HarperCollins Uses Sigil, the Open Source Epub Editor

There are a number of different ways to work with Epub, whether you're creating the file with Scrivener, InDesign, calibre, or if you're editing the EPub file with oXygen, XMLSpy,  Sigil, etc.

One reader over at MobileRead Forums noticed something when he took apart the latest Epub he'd bought. It looks like someone at the US branch of HC is using Sigil to create and work on Epub ebook files. The title in question is The Washington Trilogy, a political thriller.

Now, he had to take apart the ebook because while there's no obvious mention of Sigil, it is referenced in the metadata. Curiously enough, there's no other tools mentioned, not InDesign or anything. That leads me to think that Sigil was used to create the ebook as well as edit it.

I can understand  why. Sigil is a pretty nice tool for both editing Epub and converting to it. That's why I use the app, and that's probably why the reader was using it. I'm sure he wanted to fix the layout so it looked best on his preferred ereader.


MobileRead Forums


About Nate Hoffelder (11467 Articles)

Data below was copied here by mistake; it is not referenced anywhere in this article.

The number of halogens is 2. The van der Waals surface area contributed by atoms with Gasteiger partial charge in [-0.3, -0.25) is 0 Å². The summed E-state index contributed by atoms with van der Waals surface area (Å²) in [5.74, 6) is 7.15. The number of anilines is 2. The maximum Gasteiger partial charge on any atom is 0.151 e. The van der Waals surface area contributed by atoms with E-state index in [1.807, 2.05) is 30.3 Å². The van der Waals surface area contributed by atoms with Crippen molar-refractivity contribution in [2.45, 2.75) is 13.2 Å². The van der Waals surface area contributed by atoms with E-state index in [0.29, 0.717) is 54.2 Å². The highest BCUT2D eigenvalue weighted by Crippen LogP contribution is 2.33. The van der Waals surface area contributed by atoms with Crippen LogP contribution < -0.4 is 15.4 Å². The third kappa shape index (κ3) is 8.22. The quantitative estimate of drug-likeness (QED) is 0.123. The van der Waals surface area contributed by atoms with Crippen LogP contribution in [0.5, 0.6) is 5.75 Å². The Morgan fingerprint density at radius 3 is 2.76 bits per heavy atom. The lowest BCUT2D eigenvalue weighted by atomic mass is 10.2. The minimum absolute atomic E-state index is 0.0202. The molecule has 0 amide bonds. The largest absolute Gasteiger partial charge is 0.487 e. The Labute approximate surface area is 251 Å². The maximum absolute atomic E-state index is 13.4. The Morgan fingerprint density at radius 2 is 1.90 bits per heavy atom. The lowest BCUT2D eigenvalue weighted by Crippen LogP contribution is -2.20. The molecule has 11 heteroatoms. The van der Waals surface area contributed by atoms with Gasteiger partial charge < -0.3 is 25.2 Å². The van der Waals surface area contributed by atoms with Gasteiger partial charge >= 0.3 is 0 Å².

Nate Hoffelder is the founder and editor of The Digital Reader: "I've been into reading ebooks since forever, but I only got my first ereader in July 2007. Everything quickly spiraled out of control from there. Before I started this blog in January 2010 I covered ebooks, ebook readers, and digital publishing for about 2 years as a part of MobileRead Forums. It's a great community, and being a member is a joy. But I thought I could make something out of how I covered the news for MobileRead, so I started this blog."

3 Comments on HarperCollins Uses Sigil, the Open Source Epub Editor

  1. Timothy Wilhoit // 8 May, 2012 at 12:24 pm // Reply

    I saw the thread…it’s interesting that HC chose to use Sigil. I’m not terribly surprised they would use it…as you say, Sigil is a very useful tool. Do you imagine they used plastic or PayPal when they clicked that “Donate” button? :/

    No, I’m not holding my breath on that one.

  2. I really, really doubt the use of Sigil at HC is commonplace. It’s a neat tool but it’s incredibly simplistic and does some pretty ridiculous things to ePub files, like overriding global styles and using pixel values over ems. It also makes your file incredibly hard to edit again anywhere other than Sigil.

    It was probably used here for a quick fix like a typo or something. The moment you change anything at all in a file it’ll tag it as being edited by Sigil in the OPF.

    Then again, who knows what HC is doing if something like what happened with Stephenson’s “Readme” could slip through the cracks.

  3. We’re using Sigil for quite sometime now and we’re very satisfied… What’s more nice about it is that you can feedback any bugs or any annoying stuff and they will fix it on the next release very quickly…

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